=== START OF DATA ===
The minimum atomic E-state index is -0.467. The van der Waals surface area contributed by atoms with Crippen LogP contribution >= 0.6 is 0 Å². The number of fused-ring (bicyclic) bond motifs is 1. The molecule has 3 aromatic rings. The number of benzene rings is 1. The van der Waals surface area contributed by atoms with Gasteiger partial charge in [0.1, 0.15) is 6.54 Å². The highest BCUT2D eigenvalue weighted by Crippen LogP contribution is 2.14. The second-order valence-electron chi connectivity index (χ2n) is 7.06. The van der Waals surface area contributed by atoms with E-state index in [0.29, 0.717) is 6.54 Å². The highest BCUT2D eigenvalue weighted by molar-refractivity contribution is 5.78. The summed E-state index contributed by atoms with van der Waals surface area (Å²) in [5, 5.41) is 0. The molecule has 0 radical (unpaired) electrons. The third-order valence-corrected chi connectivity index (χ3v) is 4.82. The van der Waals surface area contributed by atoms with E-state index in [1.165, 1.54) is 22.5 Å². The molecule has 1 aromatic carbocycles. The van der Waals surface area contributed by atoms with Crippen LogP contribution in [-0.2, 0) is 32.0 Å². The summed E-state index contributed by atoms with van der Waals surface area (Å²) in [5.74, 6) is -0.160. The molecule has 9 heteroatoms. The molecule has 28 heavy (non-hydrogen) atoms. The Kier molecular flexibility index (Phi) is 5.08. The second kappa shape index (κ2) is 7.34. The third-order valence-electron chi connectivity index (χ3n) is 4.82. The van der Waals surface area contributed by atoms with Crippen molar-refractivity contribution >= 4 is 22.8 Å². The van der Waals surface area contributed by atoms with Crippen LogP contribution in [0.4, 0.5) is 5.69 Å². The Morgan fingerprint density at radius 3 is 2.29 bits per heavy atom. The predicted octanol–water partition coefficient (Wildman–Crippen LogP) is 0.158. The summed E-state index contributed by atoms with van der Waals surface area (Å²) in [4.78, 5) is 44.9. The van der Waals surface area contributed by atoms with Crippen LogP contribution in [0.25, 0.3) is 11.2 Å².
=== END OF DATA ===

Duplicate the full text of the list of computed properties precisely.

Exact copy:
The minimum atomic E-state index is -0.467. The van der Waals surface area contributed by atoms with Crippen LogP contribution >= 0.6 is 0 Å². The number of fused-ring (bicyclic) bond motifs is 1. The molecule has 3 aromatic rings. The number of benzene rings is 1. The van der Waals surface area contributed by atoms with Gasteiger partial charge in [0.1, 0.15) is 6.54 Å². The highest BCUT2D eigenvalue weighted by Crippen LogP contribution is 2.14. The second-order valence-electron chi connectivity index (χ2n) is 7.06. The van der Waals surface area contributed by atoms with E-state index in [0.29, 0.717) is 6.54 Å². The highest BCUT2D eigenvalue weighted by molar-refractivity contribution is 5.78. The summed E-state index contributed by atoms with van der Waals surface area (Å²) in [5, 5.41) is 0. The molecule has 0 radical (unpaired) electrons. The third-order valence-corrected chi connectivity index (χ3v) is 4.82. The van der Waals surface area contributed by atoms with E-state index in [1.165, 1.54) is 22.5 Å². The molecule has 1 aromatic carbocycles. The van der Waals surface area contributed by atoms with Crippen LogP contribution in [-0.2, 0) is 32.0 Å². The summed E-state index contributed by atoms with van der Waals surface area (Å²) in [5.74, 6) is -0.160. The molecule has 9 heteroatoms. The molecule has 28 heavy (non-hydrogen) atoms. The Kier molecular flexibility index (Phi) is 5.08. The second kappa shape index (κ2) is 7.34. The third-order valence-electron chi connectivity index (χ3n) is 4.82. The van der Waals surface area contributed by atoms with Crippen molar-refractivity contribution >= 4 is 22.8 Å². The van der Waals surface area contributed by atoms with Crippen LogP contribution in [0.4, 0.5) is 5.69 Å². The Morgan fingerprint density at radius 3 is 2.29 bits per heavy atom. The predicted octanol–water partition coefficient (Wildman–Crippen LogP) is 0.158. The summed E-state index contributed by atoms with van der Waals surface area (Å²) in [4.78, 5) is 44.9. The van der Waals surface area contributed by atoms with Crippen LogP contribution in [0.25, 0.3) is 11.2 Å².